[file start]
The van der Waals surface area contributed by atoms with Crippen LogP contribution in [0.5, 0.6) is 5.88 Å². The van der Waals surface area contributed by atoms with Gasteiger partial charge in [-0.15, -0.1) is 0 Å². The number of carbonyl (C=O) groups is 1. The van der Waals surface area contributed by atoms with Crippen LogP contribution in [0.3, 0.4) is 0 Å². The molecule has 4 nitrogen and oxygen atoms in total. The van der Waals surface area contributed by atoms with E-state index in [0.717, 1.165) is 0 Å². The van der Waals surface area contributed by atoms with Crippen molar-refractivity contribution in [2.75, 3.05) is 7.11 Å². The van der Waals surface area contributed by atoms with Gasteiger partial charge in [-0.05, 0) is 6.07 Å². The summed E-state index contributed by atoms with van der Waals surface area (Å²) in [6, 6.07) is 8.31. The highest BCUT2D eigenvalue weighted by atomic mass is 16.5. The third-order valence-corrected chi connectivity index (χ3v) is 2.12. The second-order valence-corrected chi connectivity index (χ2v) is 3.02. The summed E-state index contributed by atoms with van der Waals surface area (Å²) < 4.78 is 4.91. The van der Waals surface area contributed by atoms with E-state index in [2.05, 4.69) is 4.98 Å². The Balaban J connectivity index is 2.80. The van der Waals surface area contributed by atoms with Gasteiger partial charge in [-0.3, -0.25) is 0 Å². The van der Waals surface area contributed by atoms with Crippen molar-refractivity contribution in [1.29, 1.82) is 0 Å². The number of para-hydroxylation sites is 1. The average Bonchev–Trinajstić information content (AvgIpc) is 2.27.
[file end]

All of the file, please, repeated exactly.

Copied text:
The van der Waals surface area contributed by atoms with Crippen LogP contribution in [0.5, 0.6) is 5.88 Å². The van der Waals surface area contributed by atoms with Gasteiger partial charge in [-0.15, -0.1) is 0 Å². The number of carbonyl (C=O) groups is 1. The van der Waals surface area contributed by atoms with Crippen LogP contribution in [0.3, 0.4) is 0 Å². The molecule has 4 nitrogen and oxygen atoms in total. The van der Waals surface area contributed by atoms with E-state index in [0.717, 1.165) is 0 Å². The van der Waals surface area contributed by atoms with Crippen molar-refractivity contribution in [2.75, 3.05) is 7.11 Å². The van der Waals surface area contributed by atoms with Gasteiger partial charge in [-0.05, 0) is 6.07 Å². The summed E-state index contributed by atoms with van der Waals surface area (Å²) in [6, 6.07) is 8.31. The highest BCUT2D eigenvalue weighted by atomic mass is 16.5. The third-order valence-corrected chi connectivity index (χ3v) is 2.12. The second-order valence-corrected chi connectivity index (χ2v) is 3.02. The summed E-state index contributed by atoms with van der Waals surface area (Å²) < 4.78 is 4.91. The van der Waals surface area contributed by atoms with E-state index in [2.05, 4.69) is 4.98 Å². The Balaban J connectivity index is 2.80. The van der Waals surface area contributed by atoms with Gasteiger partial charge in [-0.3, -0.25) is 0 Å². The van der Waals surface area contributed by atoms with Crippen molar-refractivity contribution in [1.29, 1.82) is 0 Å². The number of para-hydroxylation sites is 1. The average Bonchev–Trinajstić information content (AvgIpc) is 2.27.